Before your class, I was still somewhat of a child when it came to school. I had gone to college knowing that my scores on standardized tests could have easily placed me in schools that would have been more challenging, but I was determined not to leave where I was after having a childhood with eighteen moves already under my belt before becoming a sophomore in high school. The most important thing for me at the time was to finally find stability. Sadly, I regret having not had the wherewithal at the time to understand that it was not in my own self-interest to do this. The classes were never challenging. I was repeatedly praised for work I thought was mediocre at best. It seemed like barely even putting forth a few moments of my time to crank out any nonsense that came to me would be met with astonishment from the teachers and just putting forth any type of effort at all impressed the staff. It was apparent in almost every class that none of the other students had read the texts. It got to the point that I stopped reading them because, apparently, you didn't have to. My papers from books that I had just listened to the discussions for were met with just as many A's as the ones of which I spent hours highlighting texts. It was actually a really terrible experience for me. I regretted my decision constantly, but still being emotionally sensitive to the thought of uprooting my life again, I decided I would just endure.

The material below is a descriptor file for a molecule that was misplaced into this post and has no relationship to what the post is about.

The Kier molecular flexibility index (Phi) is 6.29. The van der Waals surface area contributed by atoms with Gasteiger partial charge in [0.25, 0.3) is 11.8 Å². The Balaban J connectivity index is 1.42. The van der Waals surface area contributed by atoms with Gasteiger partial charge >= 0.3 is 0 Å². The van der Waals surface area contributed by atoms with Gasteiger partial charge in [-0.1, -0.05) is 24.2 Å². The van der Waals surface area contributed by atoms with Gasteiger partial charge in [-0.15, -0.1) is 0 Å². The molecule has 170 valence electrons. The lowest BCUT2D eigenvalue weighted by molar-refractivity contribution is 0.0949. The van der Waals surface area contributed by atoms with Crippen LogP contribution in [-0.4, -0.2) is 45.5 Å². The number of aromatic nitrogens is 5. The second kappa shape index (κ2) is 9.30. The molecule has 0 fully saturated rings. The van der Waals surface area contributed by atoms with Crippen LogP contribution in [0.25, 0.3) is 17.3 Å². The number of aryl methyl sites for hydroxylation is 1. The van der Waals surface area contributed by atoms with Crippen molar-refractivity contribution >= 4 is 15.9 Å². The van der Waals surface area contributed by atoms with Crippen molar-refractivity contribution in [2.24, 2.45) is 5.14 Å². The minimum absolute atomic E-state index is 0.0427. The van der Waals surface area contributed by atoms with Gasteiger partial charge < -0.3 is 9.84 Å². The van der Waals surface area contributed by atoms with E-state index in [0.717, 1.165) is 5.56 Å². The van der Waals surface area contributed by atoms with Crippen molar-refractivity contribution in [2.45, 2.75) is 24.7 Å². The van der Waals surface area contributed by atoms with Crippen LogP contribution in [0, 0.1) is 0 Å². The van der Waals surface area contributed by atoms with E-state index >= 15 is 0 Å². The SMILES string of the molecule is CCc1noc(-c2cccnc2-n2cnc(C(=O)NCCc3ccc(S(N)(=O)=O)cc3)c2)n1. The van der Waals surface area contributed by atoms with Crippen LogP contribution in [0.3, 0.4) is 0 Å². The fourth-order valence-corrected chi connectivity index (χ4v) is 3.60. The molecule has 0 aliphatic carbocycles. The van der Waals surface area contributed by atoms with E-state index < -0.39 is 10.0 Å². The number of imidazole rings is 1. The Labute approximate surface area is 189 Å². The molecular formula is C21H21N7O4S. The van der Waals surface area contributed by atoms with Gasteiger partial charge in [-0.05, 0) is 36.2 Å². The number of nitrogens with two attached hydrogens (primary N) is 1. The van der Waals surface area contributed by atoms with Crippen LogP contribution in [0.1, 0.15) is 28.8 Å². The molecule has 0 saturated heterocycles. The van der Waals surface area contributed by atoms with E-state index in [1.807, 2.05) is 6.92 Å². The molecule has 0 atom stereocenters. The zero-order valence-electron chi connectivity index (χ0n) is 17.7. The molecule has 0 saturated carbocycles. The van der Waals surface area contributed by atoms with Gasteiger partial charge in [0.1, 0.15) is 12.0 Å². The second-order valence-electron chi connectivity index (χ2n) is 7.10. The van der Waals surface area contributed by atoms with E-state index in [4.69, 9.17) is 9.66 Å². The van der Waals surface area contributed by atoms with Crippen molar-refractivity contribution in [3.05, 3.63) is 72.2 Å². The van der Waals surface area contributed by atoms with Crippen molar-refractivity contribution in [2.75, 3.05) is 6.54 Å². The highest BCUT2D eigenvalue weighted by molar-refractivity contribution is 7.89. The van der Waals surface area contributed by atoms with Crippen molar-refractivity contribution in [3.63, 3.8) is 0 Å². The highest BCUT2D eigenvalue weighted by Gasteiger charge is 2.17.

You were the first teacher, ever, in the slew of colleges courses required for my degree, that proved you wanted more than that. You demanded that I read. You created a classroom atmosphere that demonstrated that you expected no less than excellence and for the first time in my college career, I felt like I had a formidable opponent who had created a mountain in front of me and I determined that I would not only prove that I could conquer it, I would prove to you that I could soar high above it and that I could prove to you that there were still students in this university that were capable of that. If anything, I began to wonder if you took pleasure in having as much integrity as you do, because you seemed almost heartless in giving people the grades they deserved. I never saw this interpretation I had of you as being a negative thing; it only further propelled me to succeed. With every book you would give, I started highlighting again. When given an assignment, I spent hours in the library, or days preparing. I wanted every detail to be as perfect as possible, because you never failed to find some mistake. Every mistake you found made me smile, because regardless of how much effort I was putting, anything less than a hundred meant I wasn't putting enough. You knew how to find the flaws.